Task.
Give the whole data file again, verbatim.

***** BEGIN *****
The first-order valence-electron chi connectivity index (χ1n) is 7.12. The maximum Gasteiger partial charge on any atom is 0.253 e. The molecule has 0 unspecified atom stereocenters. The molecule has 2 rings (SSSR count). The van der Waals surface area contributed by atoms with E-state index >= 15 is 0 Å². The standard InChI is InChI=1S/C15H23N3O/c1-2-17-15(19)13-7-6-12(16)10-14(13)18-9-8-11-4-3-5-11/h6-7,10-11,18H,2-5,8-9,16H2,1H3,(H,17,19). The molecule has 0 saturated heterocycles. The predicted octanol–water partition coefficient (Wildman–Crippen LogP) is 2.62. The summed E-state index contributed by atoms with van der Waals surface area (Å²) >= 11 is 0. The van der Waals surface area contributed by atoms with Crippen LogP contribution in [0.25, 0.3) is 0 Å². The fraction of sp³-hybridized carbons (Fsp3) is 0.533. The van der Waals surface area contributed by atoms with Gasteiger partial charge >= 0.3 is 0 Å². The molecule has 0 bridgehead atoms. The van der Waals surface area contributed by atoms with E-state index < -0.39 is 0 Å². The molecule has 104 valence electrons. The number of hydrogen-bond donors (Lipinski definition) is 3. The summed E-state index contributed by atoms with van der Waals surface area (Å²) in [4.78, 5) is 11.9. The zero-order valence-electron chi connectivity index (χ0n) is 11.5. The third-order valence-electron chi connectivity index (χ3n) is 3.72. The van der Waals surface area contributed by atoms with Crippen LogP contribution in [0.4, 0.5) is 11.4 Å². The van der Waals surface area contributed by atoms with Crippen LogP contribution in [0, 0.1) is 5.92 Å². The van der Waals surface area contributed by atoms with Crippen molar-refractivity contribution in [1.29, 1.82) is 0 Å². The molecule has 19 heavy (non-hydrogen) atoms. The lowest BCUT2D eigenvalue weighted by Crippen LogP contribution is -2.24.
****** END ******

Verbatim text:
The first-order valence-electron chi connectivity index (χ1n) is 7.12. The maximum Gasteiger partial charge on any atom is 0.253 e. The molecule has 0 unspecified atom stereocenters. The molecule has 2 rings (SSSR count). The van der Waals surface area contributed by atoms with E-state index >= 15 is 0 Å². The standard InChI is InChI=1S/C15H23N3O/c1-2-17-15(19)13-7-6-12(16)10-14(13)18-9-8-11-4-3-5-11/h6-7,10-11,18H,2-5,8-9,16H2,1H3,(H,17,19). The molecule has 0 saturated heterocycles. The predicted octanol–water partition coefficient (Wildman–Crippen LogP) is 2.62. The summed E-state index contributed by atoms with van der Waals surface area (Å²) >= 11 is 0. The van der Waals surface area contributed by atoms with Crippen LogP contribution in [0.25, 0.3) is 0 Å². The fraction of sp³-hybridized carbons (Fsp3) is 0.533. The van der Waals surface area contributed by atoms with Gasteiger partial charge >= 0.3 is 0 Å². The molecule has 0 bridgehead atoms. The van der Waals surface area contributed by atoms with E-state index < -0.39 is 0 Å². The molecule has 104 valence electrons. The number of hydrogen-bond donors (Lipinski definition) is 3. The summed E-state index contributed by atoms with van der Waals surface area (Å²) in [4.78, 5) is 11.9. The zero-order valence-electron chi connectivity index (χ0n) is 11.5. The third-order valence-electron chi connectivity index (χ3n) is 3.72. The van der Waals surface area contributed by atoms with Crippen LogP contribution in [0.4, 0.5) is 11.4 Å². The van der Waals surface area contributed by atoms with Crippen LogP contribution in [0, 0.1) is 5.92 Å². The van der Waals surface area contributed by atoms with Crippen molar-refractivity contribution in [1.29, 1.82) is 0 Å². The molecule has 19 heavy (non-hydrogen) atoms. The lowest BCUT2D eigenvalue weighted by Crippen LogP contribution is -2.24.